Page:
Donald Trump is starting to drop hints about a world in which he is not a presidential candidate. In an interview on "Meet the Press" on Sunday, Trump said that he'd quit the race if his poll number started to drop. Talking to the Times, he bemoaned what a Trump-less race would look like: boring. "There’d be a major collapse of the race, and there’d be a major collapse of television ratings," he told the Times's Michael Barbaro. "It would become a depression in television." He's probably not wrong.
Polling released in concert with that "Meet the Press" interview shows that Trump's recent national decline is also mirrored in two key early primary states. At the end of August, NBC (working with Marist College) had Trump at 29 percent in Iowa and 28 in New Hampshire. The new survey (working with the Wall Street Journal) has him at 24 and 21, respectively. Putting those in the context of other recent polls, you can see the dip.
Trump is a polling optimist (or, less generously, cherry-picker), who tends to highlight polls that show him doing better. These are not such polls, but they're probably not see-you-later-Donald polls, either.
What's interesting, though, is how the early states compare to the national polling. NBC and the Journal polled on the Democrats, too. There was less fluctuation on the Democratic side, in part because there are fewer candidates. Again, here are the new polls in the context of the longer trend.
We added Marco Rubio here to make a point. Trump's polling has generally been similar in early states and nationally. Rubio's, Bernie Sanders's and Hillary Clinton's have been more varied.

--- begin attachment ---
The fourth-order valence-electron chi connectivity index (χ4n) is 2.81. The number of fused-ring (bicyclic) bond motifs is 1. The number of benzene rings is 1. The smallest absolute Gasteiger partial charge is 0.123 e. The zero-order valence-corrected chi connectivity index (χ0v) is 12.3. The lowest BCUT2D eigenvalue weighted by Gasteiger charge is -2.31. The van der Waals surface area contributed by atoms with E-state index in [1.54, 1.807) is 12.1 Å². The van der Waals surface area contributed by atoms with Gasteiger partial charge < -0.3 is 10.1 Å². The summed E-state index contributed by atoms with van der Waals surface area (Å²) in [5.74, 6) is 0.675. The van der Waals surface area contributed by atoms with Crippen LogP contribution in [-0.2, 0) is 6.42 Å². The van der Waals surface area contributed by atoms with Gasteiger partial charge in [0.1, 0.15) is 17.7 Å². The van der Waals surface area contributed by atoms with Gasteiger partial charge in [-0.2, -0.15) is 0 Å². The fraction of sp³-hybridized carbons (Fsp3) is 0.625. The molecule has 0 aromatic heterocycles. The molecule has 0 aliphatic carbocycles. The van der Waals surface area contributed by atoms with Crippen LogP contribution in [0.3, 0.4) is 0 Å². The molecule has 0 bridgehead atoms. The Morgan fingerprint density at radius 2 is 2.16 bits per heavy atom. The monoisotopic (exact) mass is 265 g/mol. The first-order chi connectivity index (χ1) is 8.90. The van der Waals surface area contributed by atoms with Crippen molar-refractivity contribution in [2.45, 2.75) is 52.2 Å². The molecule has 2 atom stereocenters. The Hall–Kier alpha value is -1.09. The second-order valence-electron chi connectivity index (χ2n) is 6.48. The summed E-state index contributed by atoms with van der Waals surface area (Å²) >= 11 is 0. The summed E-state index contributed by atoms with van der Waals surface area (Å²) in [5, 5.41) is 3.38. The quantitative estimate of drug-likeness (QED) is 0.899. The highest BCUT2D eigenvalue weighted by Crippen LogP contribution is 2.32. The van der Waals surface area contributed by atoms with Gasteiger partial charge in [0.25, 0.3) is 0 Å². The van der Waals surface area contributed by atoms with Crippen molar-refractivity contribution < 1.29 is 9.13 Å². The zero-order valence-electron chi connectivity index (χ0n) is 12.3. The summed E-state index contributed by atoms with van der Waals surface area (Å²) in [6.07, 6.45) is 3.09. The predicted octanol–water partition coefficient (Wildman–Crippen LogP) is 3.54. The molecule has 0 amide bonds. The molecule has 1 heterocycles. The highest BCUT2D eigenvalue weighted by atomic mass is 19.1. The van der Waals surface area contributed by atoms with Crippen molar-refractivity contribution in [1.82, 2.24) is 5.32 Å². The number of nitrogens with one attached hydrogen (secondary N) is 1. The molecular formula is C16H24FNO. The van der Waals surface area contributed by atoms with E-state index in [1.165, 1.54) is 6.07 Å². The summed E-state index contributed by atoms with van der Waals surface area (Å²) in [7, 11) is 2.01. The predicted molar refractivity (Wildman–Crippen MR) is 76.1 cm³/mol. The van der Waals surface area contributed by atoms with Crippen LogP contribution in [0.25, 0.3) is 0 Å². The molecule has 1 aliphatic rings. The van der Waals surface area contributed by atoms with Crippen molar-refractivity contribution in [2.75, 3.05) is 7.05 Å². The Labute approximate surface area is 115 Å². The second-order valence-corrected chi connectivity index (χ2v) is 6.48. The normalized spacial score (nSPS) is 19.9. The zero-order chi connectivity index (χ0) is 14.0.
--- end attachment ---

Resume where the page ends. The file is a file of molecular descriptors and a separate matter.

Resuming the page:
Let's start with the Democrats. Since June 1, Clinton and Biden have consistently done worse in Iowa and New Hampshire than they have nationally -- and substantially worse in New Hampshire.
We'll again note that Sanders tends to do better with white Democrats, who make up nearly all of the Democratic voters in these two states. And New Hampshire is unique for Sanders, of course, given that he's from next door.
On the Republican side, proximity plays a role, too. Notice that Chris Christie has consistently done better there than he has nationally. It's not all geography. Ben Carson has consistently done worse in New Hampshire...
...but better in Iowa, as has Ted Cruz.
Jeb Bush has always performed worse in Iowa -- but is polling about as well in New Hampshire as he does nationally (which is not what he wants to see).
You can read a lot into this, if you want. Carson is one type of candidate; Bush, another. But don't read too much into it. These two states also reflect a greater investment of time, money and energy from the candidates, and have demographics that the rest of the country doesn't share. Do they reflect a more accurate picture of the race, or not? It's hard to say.
If you're looking for a reason to dismiss a decline in poll numbers in Iowa and New Hampshire, in other words, there are plenty of arguments that you can make. If, for example, you had a red baseball cap that you enjoyed wearing and weren't ready to retire just yet.